Tangle wood teenager creates waves in women’s fashion

"Amir Taghi shows an example of his clothing designs."
Amir Taghi shows an example of his clothing designs.

Tangle wood’s Amir Taghi, 18, isn’t working to stop subsequently be in power as one of three “emerging designers” in most recent fall’s Fashion Houston at the Wortham Center.

The junior at Episcopal High School presented his spring and summer 2014 assortment in conjunction with top fashion designers Catherine Deane, Marios Schwab and Talbot Runhof.

Taghi said, “I love presenting my collection after working so hard for six months while it’s kept quiet.”
It isn’t durable to see how the teenage picked up a concentration in fashion. His family’s boutique, A. Taghi Fine Apparel & Shoes at 5116 Westheimer, specializes in high-end Italian fashion for men.

“My family has always been in the fashion industry,” Taghi said. “It was exciting to go to market in New York with my uncles and father. My father (Iraj Taghi) is an architect, a builder of homes in Tanglewood and Memorial, so I had that in me, too.”

However, from age 5, Taghi was more attentive in rough out women’s gowns and other formal dress.

“It’s a little more creative to design for women’s silhouettes and form,” he said. “My inspiration came from the women around me. The women in my family inspire me the most because they truly love to dress.”

In 2012, Taghi opened the doors to his “atelier,” the French word for a performer’s workshop, by bestowing his first sanctioned assortment of eight outfits for invited guests at his family home.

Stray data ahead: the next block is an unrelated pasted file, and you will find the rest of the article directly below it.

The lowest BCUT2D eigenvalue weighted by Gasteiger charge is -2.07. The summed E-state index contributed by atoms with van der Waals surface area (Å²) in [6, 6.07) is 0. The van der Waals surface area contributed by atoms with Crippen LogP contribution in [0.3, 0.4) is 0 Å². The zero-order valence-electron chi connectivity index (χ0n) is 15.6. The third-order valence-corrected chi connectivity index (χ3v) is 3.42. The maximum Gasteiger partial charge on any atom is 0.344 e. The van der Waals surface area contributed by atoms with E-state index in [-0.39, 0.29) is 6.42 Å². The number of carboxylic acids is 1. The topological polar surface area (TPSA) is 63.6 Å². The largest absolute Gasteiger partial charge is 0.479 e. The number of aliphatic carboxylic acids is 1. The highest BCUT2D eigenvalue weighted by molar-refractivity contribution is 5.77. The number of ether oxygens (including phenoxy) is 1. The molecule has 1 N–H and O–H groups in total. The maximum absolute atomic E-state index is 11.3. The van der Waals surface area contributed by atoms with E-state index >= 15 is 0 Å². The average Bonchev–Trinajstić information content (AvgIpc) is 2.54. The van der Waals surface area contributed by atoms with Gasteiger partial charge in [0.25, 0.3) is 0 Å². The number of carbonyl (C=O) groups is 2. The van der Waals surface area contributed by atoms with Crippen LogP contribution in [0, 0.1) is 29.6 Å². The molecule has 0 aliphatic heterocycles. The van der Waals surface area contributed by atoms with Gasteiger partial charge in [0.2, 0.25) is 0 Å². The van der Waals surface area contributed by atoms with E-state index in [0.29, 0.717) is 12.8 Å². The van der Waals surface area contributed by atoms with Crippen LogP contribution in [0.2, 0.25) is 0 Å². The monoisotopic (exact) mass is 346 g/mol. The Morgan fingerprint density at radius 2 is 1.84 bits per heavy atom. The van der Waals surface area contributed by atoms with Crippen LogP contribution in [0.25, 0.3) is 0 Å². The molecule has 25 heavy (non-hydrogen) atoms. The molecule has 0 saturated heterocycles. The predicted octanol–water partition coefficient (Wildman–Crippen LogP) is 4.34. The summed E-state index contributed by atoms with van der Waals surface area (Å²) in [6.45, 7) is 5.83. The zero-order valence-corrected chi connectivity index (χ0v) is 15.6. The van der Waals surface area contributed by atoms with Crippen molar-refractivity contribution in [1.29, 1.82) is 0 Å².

That summer, he amalgamated with David Peck USA to manufacturing Taghi’s 2013 spring and summer assortment, which was accessible at a stem show at Tootsie’s in Upper Kirby. Each of the 11 outfits cost about $400 to manufacture, he said.

Last March, Taghi accessible his third assortment, for fall and winter 2013. Some of his dresses are obtainable at Tootsie’s.

“Learning which stitches to use, how and why a fabric fits – it was all self-taught,” said Taghi, who happening with online investigation and then educated more from books and investigation.

This past summer, Taghi incarcerated at designer Oscar de la Renta’s fashion house in New York City, where he polished needlework and marketing skills.

“I learned that you have to go and talk to people, introduce yourself,” he said. “You call, you email. If they don’t answer, you email again.”

Taghi endorses his brand on Facebook, Twitter, Tumblr and Instagram.

“In five years, I would love to be in Paris,” he said. “I will be almost done with school, perhaps the Parsons School for Design, and I will be off trying to find work.”

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